The shift changes at St. Vincent Hospital at 7 a.m. and 7 p.m. so you get two complete new sets of nurses and caregivers every 12 hours. Except for my buddy Cory, I don’t recall ever having the same nurse or caregiver twice in the entire week I was there. That can be frustrating because just when you get one of them trained so that they know how to move you, reposition you, etc. you have to start all over again with a new crew. Perhaps the reason that I liked Cory so much was that I had him three out of the last four days. I didn’t need to go into lengthy descriptions anytime I asked him to do something. He remembered what I needed and how to do it.

However it takes more than good communication skills to get by in these situations. You need to invent a language all your own. I have developed a verbal shorthand of phrases that quickly allow me to communicate with my parents to tell them exactly what I need without going into lengthy descriptions. Phrases like “sleeve tug”, “leg tug”, “strap tug” are shorthand for various common procedures. We’ve even standardized directions to my own coordinate system. Left and right always referred to my left and my right. Up and down a relative to the direction of my head even when I am lying down. So a sentence like “Move my arm up” while I’m laying in bed does not mean raise my arm in the air. It means move it towards the head of the bed (that is “up” relative to me).

When I sleep, I use a variety of pillows in addition to the one under my head. While lying on my back, I have a pillow under my knees. While on my side, the pillow goes between my legs. Nurses and caregivers are generally accustomed to these pillow positions and I have no trouble quickly explaining to them where to put the pillow. However when lying on my side things get a little confusing. With my legs crossed in various directions it’s sometimes difficult to determine my right leg from my left one so I often refer to them as my “top leg” or “bottom leg”. Strangers generally pick up on that terminology easily. Also on my side I have a pillow between my chest and my free arm. I seem to have some trouble explaining to the nurses exactly how to position this pillow. Finally I stumbled onto an idea after two or three failed attempts with one particular caregiver. I said “put my arm around it like I’m hugging a teddy bear”. That did the trick! From that point on that was the first thing I said in describing how I wanted that pillow. After adopting that terminology I’ve never had to tell any of my other nurses anything else to get the pillow in the right position. They always got it right on the first try.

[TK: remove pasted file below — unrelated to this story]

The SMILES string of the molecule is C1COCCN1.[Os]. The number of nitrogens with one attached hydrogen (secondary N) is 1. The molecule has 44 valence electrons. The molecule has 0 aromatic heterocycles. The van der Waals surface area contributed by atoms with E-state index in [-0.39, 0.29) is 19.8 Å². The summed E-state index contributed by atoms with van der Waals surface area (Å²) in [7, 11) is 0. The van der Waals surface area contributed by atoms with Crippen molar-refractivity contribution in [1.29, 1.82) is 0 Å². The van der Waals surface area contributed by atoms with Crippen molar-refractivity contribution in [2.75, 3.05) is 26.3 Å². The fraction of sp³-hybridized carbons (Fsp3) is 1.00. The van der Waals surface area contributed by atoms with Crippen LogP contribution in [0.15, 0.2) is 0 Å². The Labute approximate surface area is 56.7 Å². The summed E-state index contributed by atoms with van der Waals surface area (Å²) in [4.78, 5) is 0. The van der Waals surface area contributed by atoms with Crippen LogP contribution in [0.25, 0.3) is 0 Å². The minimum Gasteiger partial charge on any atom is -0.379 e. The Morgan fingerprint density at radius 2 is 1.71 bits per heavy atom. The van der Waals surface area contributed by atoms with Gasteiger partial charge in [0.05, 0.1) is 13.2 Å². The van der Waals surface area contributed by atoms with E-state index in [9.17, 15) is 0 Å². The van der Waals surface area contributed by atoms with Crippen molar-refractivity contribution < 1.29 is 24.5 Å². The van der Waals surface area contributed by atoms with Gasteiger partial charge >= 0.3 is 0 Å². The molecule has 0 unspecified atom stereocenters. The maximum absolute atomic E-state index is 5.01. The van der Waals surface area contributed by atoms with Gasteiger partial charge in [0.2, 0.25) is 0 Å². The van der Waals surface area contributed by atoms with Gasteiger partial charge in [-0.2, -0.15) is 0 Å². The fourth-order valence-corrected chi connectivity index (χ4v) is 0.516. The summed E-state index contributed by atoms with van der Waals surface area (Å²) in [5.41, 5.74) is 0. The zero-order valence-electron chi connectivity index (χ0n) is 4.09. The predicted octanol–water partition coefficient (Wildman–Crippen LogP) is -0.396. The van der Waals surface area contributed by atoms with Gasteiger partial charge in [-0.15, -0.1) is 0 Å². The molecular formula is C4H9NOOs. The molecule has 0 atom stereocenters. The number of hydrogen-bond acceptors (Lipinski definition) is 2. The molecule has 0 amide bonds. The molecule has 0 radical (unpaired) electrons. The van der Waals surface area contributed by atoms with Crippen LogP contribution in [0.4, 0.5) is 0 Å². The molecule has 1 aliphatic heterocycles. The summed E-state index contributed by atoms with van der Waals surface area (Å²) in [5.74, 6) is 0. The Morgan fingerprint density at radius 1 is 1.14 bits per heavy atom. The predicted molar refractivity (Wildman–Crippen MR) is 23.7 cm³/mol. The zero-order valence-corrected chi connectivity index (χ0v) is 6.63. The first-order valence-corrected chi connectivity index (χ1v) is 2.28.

Despite my discouragement over the ruptured ostomy bag I had to move ahead and tried to get up in my wheelchair. Before I did that we tried a couple of experiments where I would set up in the lift seat and just hang there sort of sitting on the edge of the bed. Despite the fact that I wasn’t eating much, when I eat while lying down, I get gas in my stomach and I can’t burp. Raising the head of the bed doesn’t get me upright far enough so the lift was the only way to go. It’s not particularly comfortable hanging in a sling and if I hang there too long my arms start to go numb. On the couple of attempts I had at sitting on the edge of the bed in the lift, I had quite a bit of pain in my belly. Sometimes when I get dangling in the lift at odd angles (and especially if I’m pain) it’s difficult for me to even speak. My head gets all twisted funny or my jaw gets jammed closed as my head flops around.

During those attempts to sit up sometimes the pain was so bad and I would be in such a difficult position I could barely speak. In the past if I was hanging in the lift and discovered something was wrong I would generally say “go back” meaning “we’re giving up… go back to bed… something is wrong.” My mother, God bless her, always tries to fix things and under such circumstances are natural reaction is to ask me what went wrong. When something is wrong I don’t want to have a big discussion with her about the problem. I just want to get the hell out of there and get back in bed! When sitting in the lift seat it’s difficult for me to hold my head upright. You have to push my head forwards, backwards, or sideways to get it balanced just right. Under those circumstances a quickly uttered phrase “go back” could possibly mean I simply want my head tilted back further.